Morse's .651 OPS last season was troubling, and AT&T Park did not look like a good place to recover from his Safeco struggles. But the right-handed power he has provided has been a revelation for a Giants club trying to hang with the Dodgers in the NL West.

6. Mark Buehrle: The only way the Blue Jays are going to sustain a major climb in the standings this season is if their horrendous rotation performance from 2013 does not remain the norm. The fact that the rotation went untouched over the offseason did not lend itself to optimism, but Toronto got encouraging signs from Dustin McGowan and Drew Hutchison in Baltimore over the weekend.

Most importantly, they've gotten not just a return to form but utter dominance out of Buehrle, who is 3-0 with a 0.86 ERA and a 0.905 WHIP through three starts. The Blue Jays still have plenty to prove, but they're 7-6, and Buehrle is a big reason why.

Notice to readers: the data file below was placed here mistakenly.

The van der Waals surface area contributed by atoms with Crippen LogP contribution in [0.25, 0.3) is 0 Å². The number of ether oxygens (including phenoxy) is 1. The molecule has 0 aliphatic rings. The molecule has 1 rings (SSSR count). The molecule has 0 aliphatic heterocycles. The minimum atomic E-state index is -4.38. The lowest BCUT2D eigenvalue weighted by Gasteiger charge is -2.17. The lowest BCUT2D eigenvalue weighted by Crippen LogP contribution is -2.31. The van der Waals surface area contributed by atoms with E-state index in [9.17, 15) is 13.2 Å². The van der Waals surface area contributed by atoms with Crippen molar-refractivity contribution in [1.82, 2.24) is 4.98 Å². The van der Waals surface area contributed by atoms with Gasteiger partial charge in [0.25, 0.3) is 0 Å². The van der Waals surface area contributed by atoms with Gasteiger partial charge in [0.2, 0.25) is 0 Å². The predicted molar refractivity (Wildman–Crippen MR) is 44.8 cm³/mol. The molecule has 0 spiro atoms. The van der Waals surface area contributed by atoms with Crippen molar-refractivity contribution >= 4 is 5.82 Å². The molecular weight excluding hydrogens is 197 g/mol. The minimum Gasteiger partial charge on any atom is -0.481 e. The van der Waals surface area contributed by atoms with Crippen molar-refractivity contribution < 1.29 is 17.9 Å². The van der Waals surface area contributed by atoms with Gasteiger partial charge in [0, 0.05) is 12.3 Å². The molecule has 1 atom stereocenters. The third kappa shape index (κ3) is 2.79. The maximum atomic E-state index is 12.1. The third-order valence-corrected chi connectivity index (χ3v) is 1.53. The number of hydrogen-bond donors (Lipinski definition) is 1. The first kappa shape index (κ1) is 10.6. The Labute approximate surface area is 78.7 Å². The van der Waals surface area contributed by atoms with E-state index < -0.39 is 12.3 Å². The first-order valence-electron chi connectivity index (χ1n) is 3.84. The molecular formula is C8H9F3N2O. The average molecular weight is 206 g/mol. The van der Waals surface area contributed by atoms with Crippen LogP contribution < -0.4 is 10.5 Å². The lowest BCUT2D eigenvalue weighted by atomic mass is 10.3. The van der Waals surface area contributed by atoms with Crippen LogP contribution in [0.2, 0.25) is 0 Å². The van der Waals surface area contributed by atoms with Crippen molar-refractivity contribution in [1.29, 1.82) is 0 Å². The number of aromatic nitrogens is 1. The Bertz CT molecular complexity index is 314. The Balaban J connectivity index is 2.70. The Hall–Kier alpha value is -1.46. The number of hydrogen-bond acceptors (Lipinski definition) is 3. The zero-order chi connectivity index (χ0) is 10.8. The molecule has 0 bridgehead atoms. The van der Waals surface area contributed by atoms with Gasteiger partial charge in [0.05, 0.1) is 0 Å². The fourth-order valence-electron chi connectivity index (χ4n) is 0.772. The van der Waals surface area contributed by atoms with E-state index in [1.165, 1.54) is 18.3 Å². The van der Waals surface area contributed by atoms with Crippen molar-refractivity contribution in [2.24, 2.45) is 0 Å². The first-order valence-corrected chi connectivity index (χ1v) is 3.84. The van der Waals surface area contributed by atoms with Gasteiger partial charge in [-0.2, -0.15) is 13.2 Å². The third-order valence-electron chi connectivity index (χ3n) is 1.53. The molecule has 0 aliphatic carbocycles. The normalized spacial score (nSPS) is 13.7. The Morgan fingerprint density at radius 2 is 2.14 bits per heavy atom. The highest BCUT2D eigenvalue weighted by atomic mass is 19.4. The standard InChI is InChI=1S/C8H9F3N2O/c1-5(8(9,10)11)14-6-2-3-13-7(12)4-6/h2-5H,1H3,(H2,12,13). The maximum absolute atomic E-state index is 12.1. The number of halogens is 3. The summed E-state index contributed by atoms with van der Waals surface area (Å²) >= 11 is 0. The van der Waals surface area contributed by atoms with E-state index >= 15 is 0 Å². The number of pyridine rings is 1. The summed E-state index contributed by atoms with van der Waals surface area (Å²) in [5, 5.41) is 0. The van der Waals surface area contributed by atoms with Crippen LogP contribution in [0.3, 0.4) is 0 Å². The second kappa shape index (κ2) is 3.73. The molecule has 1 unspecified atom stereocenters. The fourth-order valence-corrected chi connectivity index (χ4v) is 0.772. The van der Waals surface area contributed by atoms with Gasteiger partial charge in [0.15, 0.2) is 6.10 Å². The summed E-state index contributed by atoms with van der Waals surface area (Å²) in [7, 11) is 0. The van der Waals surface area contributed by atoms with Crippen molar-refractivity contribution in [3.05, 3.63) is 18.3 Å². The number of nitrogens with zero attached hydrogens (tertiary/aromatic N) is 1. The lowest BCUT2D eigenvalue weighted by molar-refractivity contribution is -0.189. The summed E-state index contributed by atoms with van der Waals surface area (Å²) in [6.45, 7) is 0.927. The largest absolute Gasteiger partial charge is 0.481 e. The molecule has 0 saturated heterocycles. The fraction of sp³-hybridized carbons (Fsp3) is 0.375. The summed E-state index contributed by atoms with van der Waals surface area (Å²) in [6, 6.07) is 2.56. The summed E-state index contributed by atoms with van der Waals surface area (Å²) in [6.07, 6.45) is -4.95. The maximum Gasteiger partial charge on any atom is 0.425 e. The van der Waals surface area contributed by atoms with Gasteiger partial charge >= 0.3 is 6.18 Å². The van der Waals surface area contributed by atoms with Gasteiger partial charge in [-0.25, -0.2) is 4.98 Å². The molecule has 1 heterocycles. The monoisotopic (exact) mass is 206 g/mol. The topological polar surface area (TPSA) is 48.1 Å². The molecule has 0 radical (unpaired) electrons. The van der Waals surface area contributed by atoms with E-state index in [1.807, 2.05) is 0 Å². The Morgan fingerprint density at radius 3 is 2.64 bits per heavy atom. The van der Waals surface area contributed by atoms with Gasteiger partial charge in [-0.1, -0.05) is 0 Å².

7. Chase Utley: For a 35-year-old second baseman who has averaged only 108 games played over the last four seasons, the expectations are understandably tempered. As much respect as there is for Utley in this game, the thought of him suddenly returning to his Silver Slugger form and leading this cast of fellow old-timers to victory is/was a specious one.

But look at this: .500/.565/.875. That's Utley's ridiculous slash line two weeks into the season. On the one hand, Utley is bound to come back down to earth. But Utley is the only qualifier left standing with a hit in half his at-bats, and his 4.3 percent strikeout rate might be the biggest indicator that he's on the verge of a special season.

8. Charlie Blackmon: The season sample is still small enough that Blackmon's 6-for-6 breakout against the D-backs on April 4 adds 88 points to his average. And sometimes, 27-year-old outfielders who come virtually out of nowhere end up going back to nowhere.